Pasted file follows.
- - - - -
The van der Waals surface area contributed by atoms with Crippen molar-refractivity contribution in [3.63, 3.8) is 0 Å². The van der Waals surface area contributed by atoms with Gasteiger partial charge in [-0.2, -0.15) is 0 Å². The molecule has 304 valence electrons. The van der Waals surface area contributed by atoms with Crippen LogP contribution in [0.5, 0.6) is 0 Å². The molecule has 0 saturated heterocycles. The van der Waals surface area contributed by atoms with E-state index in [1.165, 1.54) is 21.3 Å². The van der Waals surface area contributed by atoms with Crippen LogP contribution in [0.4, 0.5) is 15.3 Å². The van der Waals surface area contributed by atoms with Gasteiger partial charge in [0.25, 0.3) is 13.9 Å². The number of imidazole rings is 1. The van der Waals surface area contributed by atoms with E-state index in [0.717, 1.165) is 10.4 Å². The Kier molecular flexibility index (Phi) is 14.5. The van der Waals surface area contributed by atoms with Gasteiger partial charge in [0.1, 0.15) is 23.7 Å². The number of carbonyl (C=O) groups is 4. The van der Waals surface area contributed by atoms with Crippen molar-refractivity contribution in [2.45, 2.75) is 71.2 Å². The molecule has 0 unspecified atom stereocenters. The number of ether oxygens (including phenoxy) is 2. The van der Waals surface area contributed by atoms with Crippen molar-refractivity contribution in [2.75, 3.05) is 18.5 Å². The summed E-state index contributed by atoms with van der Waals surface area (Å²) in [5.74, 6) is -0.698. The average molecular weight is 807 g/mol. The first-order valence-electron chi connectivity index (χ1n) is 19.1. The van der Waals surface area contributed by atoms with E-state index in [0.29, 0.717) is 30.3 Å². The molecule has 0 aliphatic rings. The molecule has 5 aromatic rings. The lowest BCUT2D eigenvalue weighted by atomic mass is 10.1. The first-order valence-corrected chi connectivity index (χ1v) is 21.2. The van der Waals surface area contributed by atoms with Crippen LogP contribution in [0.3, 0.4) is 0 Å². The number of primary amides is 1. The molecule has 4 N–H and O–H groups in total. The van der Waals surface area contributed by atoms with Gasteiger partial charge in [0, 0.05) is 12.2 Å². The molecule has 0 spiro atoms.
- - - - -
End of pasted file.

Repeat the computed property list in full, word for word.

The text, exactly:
The van der Waals surface area contributed by atoms with Crippen molar-refractivity contribution in [3.63, 3.8) is 0 Å². The van der Waals surface area contributed by atoms with Gasteiger partial charge in [-0.2, -0.15) is 0 Å². The molecule has 304 valence electrons. The van der Waals surface area contributed by atoms with Crippen LogP contribution in [0.5, 0.6) is 0 Å². The molecule has 0 saturated heterocycles. The van der Waals surface area contributed by atoms with E-state index in [1.165, 1.54) is 21.3 Å². The van der Waals surface area contributed by atoms with Crippen LogP contribution in [0.4, 0.5) is 15.3 Å². The van der Waals surface area contributed by atoms with Gasteiger partial charge in [0.25, 0.3) is 13.9 Å². The number of imidazole rings is 1. The van der Waals surface area contributed by atoms with E-state index in [0.717, 1.165) is 10.4 Å². The Kier molecular flexibility index (Phi) is 14.5. The van der Waals surface area contributed by atoms with Gasteiger partial charge in [0.1, 0.15) is 23.7 Å². The number of carbonyl (C=O) groups is 4. The van der Waals surface area contributed by atoms with Crippen molar-refractivity contribution in [2.45, 2.75) is 71.2 Å². The molecule has 0 unspecified atom stereocenters. The number of ether oxygens (including phenoxy) is 2. The van der Waals surface area contributed by atoms with Crippen molar-refractivity contribution in [2.75, 3.05) is 18.5 Å². The summed E-state index contributed by atoms with van der Waals surface area (Å²) in [5.74, 6) is -0.698. The average molecular weight is 807 g/mol. The first-order valence-electron chi connectivity index (χ1n) is 19.1. The van der Waals surface area contributed by atoms with E-state index in [0.29, 0.717) is 30.3 Å². The molecule has 0 aliphatic rings. The molecule has 5 aromatic rings. The lowest BCUT2D eigenvalue weighted by atomic mass is 10.1. The first-order valence-corrected chi connectivity index (χ1v) is 21.2. The van der Waals surface area contributed by atoms with Crippen LogP contribution in [0.3, 0.4) is 0 Å². The number of primary amides is 1. The molecule has 4 N–H and O–H groups in total. The van der Waals surface area contributed by atoms with Gasteiger partial charge in [0, 0.05) is 12.2 Å². The molecule has 0 spiro atoms.